The same is true of those who’ve lived through a devastating betrayal. We’ve all known people who’ve been cheated on and habitually lied to. But imagine what it must be like to be Paula Rader, the woman who discovered that the man she was married to for 34 years, Dennis Rader, the father of her children, was the notorious serial killer known as the BTK killer. She thought her husband was a good man. They went to Christ Lutheran every Sunday morning. He was even elected president of the church council.
How hard it must be for Paula Rader to trust people now. How hard it must be for her to trust her own judgment. She must be tormented by questions such as: How could I have been so stupid? So blind? Hard as it must be, the Paula Raders of this world won’t be able to resume anything like a normal life until they begin to trust again, until they learn how to have faith again. Because faith isn’t a choice. It’s a necessity.
How does your spouse know what kind of ice cream you’re likely to get in the ice cream parlor before you place your order? Do they have a crystal ball which allows them to see the future? Nope. Can they read your mind? Nope. Your spouse knows what you’re likely to order because they’ve observed your behavior for a long time and deduced some patterns. They know which flavors you like, which flavors you hate, and which flavor you love.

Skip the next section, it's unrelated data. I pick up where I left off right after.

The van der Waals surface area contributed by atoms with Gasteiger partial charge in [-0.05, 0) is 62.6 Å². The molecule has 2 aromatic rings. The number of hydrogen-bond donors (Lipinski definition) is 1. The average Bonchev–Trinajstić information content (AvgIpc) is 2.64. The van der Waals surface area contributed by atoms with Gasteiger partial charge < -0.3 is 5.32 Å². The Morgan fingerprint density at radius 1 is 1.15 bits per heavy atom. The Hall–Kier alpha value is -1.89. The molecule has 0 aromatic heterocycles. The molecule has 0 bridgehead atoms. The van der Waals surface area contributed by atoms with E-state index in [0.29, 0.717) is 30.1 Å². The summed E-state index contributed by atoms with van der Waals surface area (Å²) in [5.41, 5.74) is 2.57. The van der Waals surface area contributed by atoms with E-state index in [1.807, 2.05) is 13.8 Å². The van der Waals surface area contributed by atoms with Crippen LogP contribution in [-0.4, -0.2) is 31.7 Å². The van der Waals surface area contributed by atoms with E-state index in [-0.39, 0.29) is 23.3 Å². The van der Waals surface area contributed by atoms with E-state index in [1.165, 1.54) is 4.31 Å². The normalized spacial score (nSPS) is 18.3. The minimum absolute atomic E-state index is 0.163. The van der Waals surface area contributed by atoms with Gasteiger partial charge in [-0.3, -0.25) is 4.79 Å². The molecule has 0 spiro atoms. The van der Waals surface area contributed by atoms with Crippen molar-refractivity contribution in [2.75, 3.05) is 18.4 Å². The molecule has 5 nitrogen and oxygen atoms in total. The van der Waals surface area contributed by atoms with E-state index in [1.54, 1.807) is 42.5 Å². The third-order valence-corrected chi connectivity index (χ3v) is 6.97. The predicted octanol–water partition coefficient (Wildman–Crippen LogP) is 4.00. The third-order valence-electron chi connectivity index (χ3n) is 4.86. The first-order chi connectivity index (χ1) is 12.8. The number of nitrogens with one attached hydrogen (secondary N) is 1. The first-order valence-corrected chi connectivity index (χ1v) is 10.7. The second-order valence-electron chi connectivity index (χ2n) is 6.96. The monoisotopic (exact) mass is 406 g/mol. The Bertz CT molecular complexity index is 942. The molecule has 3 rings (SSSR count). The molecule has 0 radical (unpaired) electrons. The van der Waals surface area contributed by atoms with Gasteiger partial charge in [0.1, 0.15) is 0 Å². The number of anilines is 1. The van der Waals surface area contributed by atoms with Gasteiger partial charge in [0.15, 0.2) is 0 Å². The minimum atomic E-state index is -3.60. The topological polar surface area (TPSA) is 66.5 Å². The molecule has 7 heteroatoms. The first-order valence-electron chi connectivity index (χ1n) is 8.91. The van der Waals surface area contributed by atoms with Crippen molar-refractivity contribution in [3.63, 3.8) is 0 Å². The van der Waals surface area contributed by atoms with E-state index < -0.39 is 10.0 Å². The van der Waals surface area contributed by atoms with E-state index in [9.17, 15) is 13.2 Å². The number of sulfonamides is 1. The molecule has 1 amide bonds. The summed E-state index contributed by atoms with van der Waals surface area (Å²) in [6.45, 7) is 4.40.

Likewise, how does your best friend know who you’re likely to vote for in the upcoming election long before you cast your ballot? Do they have a crystal ball which allows them to see the future? Nope. Can they read your mind? Nope. They know who you’re likely to vote for because they’ve observed your behavior for a long time and deduced some patterns. Whatever self-knowledge you have (or think you have) is of a similar stamp. You can predict what ice cream you’re likely to order, or what candidate you’re likely to vote for, because you’ve observed your own behavior for a long time and deduced some patterns.
The sophisticated algorithms that were weaponized by Cambridge Analytica are no different. If they can predict (and, if need be, manipulate) your future behavior better than anyone else, if they know your hopes, dreams, and preferences better than anyone else, it’s only because they’ve been paying closer attention. If self-knowledge is knowledge deduced to a large extent from our imperfect recollection of the past, imagine what an algorithm, that sees all and never forgets, can deduce. If these algorithms don’t already know you better than you know yourself, they will soon. If that doesn’t terrify you, you’re not paying attention.